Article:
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Greek Egypt
Dr. Orville Boyd Jenkins
A review of the book by Duncan Sprott
The Ptolemies (Book One:  The House of the Eagle) (London:  Faber and Faber, 2004.  445p.)

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Sprott presents here the first of a series on the history of the Ptolemy Greek dynasty of Egypt.  Cleopatra is the well-known romantic-tragic figure who was the last of the Ptolemy dynasty that ruled Egypt from the 300s till their defeat by Rome.

This first volume tells a very detailed, apparently well-researched story of the Ptolemy Greek dynasty of Egypt, beginning in the campaigns of Ptolemy with Alexander the Great.  It carries through to the second generation of the Ptolemy family and the end of the "Successors," the generals who parceled out the empire of Alexander, then fought each other for more.

This story is a novel, but appears to be well-researched and utilizes vivid personal and environmental detail to bring to us an ancient, very different period of life and culture.  The story is told by Thoth, the Egyptian ibis god of knowledge and writing.

But much of the story is necessarily from the perspective of Ptolemy, who became Ptolemy Soter (Deliverer, Saviour), the founder of the Egyptian Greek dynasty.  He was declared a god in his own lifetime by the Greek oracle of Zeus in Libya, as well as agreeing late in his kingship to become the King of the Egyptians, which meant he was deified as the representative of Ra, the Sun God.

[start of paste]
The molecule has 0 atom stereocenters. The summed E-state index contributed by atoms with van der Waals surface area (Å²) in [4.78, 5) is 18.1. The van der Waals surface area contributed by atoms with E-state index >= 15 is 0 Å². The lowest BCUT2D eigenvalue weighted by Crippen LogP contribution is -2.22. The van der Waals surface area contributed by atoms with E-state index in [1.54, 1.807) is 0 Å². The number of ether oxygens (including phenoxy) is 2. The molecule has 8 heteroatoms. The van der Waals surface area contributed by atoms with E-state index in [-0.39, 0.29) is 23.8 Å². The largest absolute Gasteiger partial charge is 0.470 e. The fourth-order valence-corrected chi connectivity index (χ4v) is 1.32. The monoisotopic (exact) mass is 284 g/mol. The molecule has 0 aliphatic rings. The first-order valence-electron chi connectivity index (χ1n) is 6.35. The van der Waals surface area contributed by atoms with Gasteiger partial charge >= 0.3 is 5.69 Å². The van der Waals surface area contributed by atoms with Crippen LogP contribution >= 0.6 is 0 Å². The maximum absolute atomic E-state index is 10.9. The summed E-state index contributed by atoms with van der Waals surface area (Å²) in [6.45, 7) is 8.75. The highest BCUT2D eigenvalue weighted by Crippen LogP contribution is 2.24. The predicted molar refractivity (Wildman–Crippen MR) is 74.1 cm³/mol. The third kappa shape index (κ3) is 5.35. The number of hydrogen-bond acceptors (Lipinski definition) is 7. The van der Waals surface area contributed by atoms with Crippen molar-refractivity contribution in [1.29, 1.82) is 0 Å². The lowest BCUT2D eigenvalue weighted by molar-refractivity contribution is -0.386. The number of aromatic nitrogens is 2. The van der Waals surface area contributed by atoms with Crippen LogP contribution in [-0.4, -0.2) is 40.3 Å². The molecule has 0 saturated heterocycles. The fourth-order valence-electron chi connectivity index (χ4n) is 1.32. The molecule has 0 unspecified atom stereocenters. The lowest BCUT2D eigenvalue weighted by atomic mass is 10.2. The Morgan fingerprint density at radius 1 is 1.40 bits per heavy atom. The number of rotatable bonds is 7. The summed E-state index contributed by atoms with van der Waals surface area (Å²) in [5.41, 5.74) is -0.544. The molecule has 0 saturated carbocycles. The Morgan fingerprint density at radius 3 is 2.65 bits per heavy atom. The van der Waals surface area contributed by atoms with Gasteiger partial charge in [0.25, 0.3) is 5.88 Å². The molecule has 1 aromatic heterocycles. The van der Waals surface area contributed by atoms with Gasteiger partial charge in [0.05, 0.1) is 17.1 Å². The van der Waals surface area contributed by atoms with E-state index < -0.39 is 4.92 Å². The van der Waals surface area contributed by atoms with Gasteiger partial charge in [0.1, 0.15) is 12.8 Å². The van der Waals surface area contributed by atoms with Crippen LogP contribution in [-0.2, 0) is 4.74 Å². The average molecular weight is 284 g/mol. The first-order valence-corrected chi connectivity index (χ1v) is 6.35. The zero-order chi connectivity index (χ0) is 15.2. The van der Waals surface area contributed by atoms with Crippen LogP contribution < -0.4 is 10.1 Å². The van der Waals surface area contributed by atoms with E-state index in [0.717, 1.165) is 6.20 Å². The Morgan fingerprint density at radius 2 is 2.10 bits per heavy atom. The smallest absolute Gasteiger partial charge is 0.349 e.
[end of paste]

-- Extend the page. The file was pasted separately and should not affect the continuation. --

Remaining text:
But in a Mitchneresque pattern, the author explains and fills in much background and helps the reader make connections.  He provides an extensive family tree, lists of the lineages, a glossary explaining the names of the gods and other terms, and a long cast of characters.  He does a very good job keeping identities clear in such a saga involving cultures and dynasties that used a variety of names.

Sprott provides good cultural insights, and deals with the ethnic attitudes of the various cultures and classes.  Volume 2 of this series was published in 2007:  Daughter of the Crocodile.

See related reviews and articles on this site:
[review] Cultural Drama in Christian Beginnings
[Review] Early Greek Ethnicity and Politics
[Review] Side Trip through the Roman Empire

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First reading notes written 7 March 2006
Developed in September 2007 Finalized as an article for Thoughts and Resources 14 December 2007
Posted on Amazon and Barnes and Noble 2 March 2009
Last edited here 5 August 2011

Orville Boyd Jenkins, EdD, PhD
Copyright © 2007 Orville Boyd Jenkins
Permission granted for free download and transmission for personal or educational use.  Please give credit and link back.  Other rights reserved.

Email:  orville@jenkins.nu
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